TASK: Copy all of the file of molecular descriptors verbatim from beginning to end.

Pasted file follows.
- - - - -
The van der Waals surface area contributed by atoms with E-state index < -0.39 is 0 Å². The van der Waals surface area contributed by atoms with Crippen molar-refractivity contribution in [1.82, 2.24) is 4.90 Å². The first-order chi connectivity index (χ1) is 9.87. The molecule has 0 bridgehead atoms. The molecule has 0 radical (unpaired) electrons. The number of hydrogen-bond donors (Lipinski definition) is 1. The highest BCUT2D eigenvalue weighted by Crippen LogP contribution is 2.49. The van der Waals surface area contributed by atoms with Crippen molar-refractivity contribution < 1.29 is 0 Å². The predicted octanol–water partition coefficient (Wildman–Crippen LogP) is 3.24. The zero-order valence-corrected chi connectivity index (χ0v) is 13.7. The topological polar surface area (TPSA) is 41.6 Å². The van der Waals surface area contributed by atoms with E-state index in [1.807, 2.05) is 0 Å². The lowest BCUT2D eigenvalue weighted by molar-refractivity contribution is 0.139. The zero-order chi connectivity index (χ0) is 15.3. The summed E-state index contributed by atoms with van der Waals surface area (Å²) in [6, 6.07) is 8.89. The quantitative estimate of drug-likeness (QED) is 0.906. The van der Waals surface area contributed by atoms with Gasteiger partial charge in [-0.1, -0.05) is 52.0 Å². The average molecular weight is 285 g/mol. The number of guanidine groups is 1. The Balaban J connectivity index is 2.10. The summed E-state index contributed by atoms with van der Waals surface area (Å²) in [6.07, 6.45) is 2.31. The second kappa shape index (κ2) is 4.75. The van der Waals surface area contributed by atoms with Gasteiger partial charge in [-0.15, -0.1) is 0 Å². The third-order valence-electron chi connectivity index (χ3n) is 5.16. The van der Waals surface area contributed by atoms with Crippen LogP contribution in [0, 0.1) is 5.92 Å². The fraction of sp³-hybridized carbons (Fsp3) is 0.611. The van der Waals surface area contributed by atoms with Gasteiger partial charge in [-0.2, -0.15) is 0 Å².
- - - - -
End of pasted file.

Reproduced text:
The van der Waals surface area contributed by atoms with E-state index < -0.39 is 0 Å². The van der Waals surface area contributed by atoms with Crippen molar-refractivity contribution in [1.82, 2.24) is 4.90 Å². The first-order chi connectivity index (χ1) is 9.87. The molecule has 0 bridgehead atoms. The molecule has 0 radical (unpaired) electrons. The number of hydrogen-bond donors (Lipinski definition) is 1. The highest BCUT2D eigenvalue weighted by Crippen LogP contribution is 2.49. The van der Waals surface area contributed by atoms with Crippen molar-refractivity contribution < 1.29 is 0 Å². The predicted octanol–water partition coefficient (Wildman–Crippen LogP) is 3.24. The zero-order valence-corrected chi connectivity index (χ0v) is 13.7. The topological polar surface area (TPSA) is 41.6 Å². The van der Waals surface area contributed by atoms with E-state index in [1.807, 2.05) is 0 Å². The lowest BCUT2D eigenvalue weighted by molar-refractivity contribution is 0.139. The zero-order chi connectivity index (χ0) is 15.3. The summed E-state index contributed by atoms with van der Waals surface area (Å²) in [6, 6.07) is 8.89. The quantitative estimate of drug-likeness (QED) is 0.906. The van der Waals surface area contributed by atoms with Gasteiger partial charge in [-0.1, -0.05) is 52.0 Å². The average molecular weight is 285 g/mol. The number of guanidine groups is 1. The Balaban J connectivity index is 2.10. The summed E-state index contributed by atoms with van der Waals surface area (Å²) in [6.07, 6.45) is 2.31. The second kappa shape index (κ2) is 4.75. The van der Waals surface area contributed by atoms with Gasteiger partial charge in [-0.15, -0.1) is 0 Å². The third-order valence-electron chi connectivity index (χ3n) is 5.16. The van der Waals surface area contributed by atoms with Crippen LogP contribution in [0, 0.1) is 5.92 Å². The fraction of sp³-hybridized carbons (Fsp3) is 0.611. The van der Waals surface area contributed by atoms with Gasteiger partial charge in [-0.2, -0.15) is 0 Å².